The children enroll in the Nucleos and choose the instrument they would like to play. The instrument is provided for free. The parents have the obligation to pay only €5 a year as participation fee. And here begin the differences with the classic music education system we have been accustomed to. The student does not receive private lessons, but is integrated in a large Symphony Orchestra. He or she learns through playing. As Mr. Méndez, the director of the System, explains: “First of all, this method creates a sense of responsibility, where the student knows that if he or she doesn’t play well it will have an effect on all the other participants. Secondly, it creates a healthy competition between children, who begin to think that if the person beside them can do it, they can also. Using the traditional learning method you would have to study for many years in order to be able to become member of a large orchestra and play a piece by Mahler. That is not the case here. Here, when you reach the age of three or four, you can play Beethoven’s symphony No.1, Tchaikovsky’s 4th and 5th. By the time you reach the age of seven, eight or ten, you can play any difficult and important musical piece.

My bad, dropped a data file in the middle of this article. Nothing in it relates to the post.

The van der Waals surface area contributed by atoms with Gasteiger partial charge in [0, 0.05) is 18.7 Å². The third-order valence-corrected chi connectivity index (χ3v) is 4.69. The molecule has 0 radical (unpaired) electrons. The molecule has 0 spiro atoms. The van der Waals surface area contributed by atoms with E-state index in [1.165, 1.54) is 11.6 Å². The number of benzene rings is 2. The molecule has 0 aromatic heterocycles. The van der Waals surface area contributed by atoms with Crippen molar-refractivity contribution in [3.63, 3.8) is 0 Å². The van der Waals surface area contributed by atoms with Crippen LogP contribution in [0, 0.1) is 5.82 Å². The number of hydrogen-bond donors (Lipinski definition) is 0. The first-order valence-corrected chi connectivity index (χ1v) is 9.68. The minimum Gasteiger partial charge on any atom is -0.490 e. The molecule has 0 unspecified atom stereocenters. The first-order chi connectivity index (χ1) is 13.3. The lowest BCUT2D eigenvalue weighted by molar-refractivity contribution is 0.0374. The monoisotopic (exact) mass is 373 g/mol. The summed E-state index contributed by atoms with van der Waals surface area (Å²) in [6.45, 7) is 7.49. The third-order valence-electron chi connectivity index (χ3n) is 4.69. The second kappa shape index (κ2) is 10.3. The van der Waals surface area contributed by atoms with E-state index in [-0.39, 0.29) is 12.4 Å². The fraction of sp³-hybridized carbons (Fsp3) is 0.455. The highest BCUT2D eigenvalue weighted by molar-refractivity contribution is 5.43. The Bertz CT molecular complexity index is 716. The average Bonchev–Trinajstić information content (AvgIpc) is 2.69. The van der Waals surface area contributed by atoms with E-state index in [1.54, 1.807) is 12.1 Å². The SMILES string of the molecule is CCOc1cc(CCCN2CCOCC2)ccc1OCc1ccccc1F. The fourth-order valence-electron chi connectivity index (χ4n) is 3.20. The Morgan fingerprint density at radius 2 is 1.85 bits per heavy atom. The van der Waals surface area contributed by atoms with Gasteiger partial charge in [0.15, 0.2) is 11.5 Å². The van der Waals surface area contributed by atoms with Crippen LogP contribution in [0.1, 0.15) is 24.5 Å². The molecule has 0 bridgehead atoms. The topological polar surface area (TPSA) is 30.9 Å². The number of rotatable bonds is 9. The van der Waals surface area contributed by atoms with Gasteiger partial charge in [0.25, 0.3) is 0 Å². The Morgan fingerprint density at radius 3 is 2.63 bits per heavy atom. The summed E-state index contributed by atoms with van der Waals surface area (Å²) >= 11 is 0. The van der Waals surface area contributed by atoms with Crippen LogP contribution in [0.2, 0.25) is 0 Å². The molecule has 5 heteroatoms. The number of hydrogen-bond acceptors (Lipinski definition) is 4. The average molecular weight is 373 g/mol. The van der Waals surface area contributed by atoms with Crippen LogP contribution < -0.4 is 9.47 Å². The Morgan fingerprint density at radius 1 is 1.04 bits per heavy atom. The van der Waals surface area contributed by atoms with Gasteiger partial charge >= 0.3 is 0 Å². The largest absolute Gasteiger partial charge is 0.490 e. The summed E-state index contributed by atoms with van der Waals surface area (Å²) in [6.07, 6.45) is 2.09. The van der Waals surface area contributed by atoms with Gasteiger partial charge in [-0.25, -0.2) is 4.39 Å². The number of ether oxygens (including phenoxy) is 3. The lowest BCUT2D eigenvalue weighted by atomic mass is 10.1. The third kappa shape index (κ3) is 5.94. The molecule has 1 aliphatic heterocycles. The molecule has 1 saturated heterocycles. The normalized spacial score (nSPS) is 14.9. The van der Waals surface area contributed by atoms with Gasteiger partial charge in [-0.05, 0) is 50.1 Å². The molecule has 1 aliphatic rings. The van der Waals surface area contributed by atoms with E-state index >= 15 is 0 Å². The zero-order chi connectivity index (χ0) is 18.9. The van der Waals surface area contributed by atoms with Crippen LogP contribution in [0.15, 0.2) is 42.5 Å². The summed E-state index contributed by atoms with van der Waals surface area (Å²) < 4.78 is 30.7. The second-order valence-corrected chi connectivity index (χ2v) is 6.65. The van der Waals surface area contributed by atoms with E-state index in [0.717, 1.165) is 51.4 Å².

El Sistema has created world-class musicians, while worldwide know and respected conductors from Europe and the United States travel to Venezuela to conduct 17 and 18-year-old talents. The Simón Bolívar Symphony Orchestra, El Sistema's flagship, is considered one of the 10 best Symphonies in the world, placing the country among the planet’s large musical forces. The orchestra has performed in almost all countries of Latin America, in Australia, Europe (Germany, Italy, UK (Scotland), Sweden, Norway, Turkey, Finland, Denmark), and Asia (South Korea, Japan, China). But what is most important, is that it has saved dozens of children from misery. I ask maestro Abreu if he believes that he has achieved his initial goals. No”, he answers. “We are on our way to success, but we still have a long way to go… I believe that we are just at the beginning…”